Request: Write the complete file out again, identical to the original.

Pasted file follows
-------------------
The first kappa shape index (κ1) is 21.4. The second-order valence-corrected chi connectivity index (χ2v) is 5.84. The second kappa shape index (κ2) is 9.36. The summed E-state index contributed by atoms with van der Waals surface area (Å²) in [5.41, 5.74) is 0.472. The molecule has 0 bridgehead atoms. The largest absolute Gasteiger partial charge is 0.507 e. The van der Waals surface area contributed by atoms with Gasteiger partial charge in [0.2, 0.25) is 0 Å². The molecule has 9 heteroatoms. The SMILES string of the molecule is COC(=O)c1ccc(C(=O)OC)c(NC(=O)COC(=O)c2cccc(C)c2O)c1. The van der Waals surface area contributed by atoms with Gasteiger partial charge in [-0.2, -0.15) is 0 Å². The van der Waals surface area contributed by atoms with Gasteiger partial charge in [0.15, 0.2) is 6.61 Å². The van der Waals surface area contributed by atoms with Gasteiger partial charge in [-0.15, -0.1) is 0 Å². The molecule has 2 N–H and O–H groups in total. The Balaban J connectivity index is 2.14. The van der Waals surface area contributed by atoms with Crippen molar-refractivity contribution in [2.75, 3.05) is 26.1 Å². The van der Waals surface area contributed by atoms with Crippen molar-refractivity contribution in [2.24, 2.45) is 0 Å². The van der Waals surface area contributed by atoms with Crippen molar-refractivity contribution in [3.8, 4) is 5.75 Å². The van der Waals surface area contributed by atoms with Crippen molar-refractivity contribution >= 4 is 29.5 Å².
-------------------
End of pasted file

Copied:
The first kappa shape index (κ1) is 21.4. The second-order valence-corrected chi connectivity index (χ2v) is 5.84. The second kappa shape index (κ2) is 9.36. The summed E-state index contributed by atoms with van der Waals surface area (Å²) in [5.41, 5.74) is 0.472. The molecule has 0 bridgehead atoms. The largest absolute Gasteiger partial charge is 0.507 e. The van der Waals surface area contributed by atoms with Gasteiger partial charge in [0.2, 0.25) is 0 Å². The molecule has 9 heteroatoms. The SMILES string of the molecule is COC(=O)c1ccc(C(=O)OC)c(NC(=O)COC(=O)c2cccc(C)c2O)c1. The van der Waals surface area contributed by atoms with Gasteiger partial charge in [-0.2, -0.15) is 0 Å². The van der Waals surface area contributed by atoms with Gasteiger partial charge in [0.15, 0.2) is 6.61 Å². The van der Waals surface area contributed by atoms with Gasteiger partial charge in [-0.15, -0.1) is 0 Å². The molecule has 2 N–H and O–H groups in total. The Balaban J connectivity index is 2.14. The van der Waals surface area contributed by atoms with Crippen molar-refractivity contribution in [2.75, 3.05) is 26.1 Å². The van der Waals surface area contributed by atoms with Crippen molar-refractivity contribution in [2.24, 2.45) is 0 Å². The van der Waals surface area contributed by atoms with Crippen molar-refractivity contribution in [3.8, 4) is 5.75 Å². The van der Waals surface area contributed by atoms with Crippen molar-refractivity contribution >= 4 is 29.5 Å².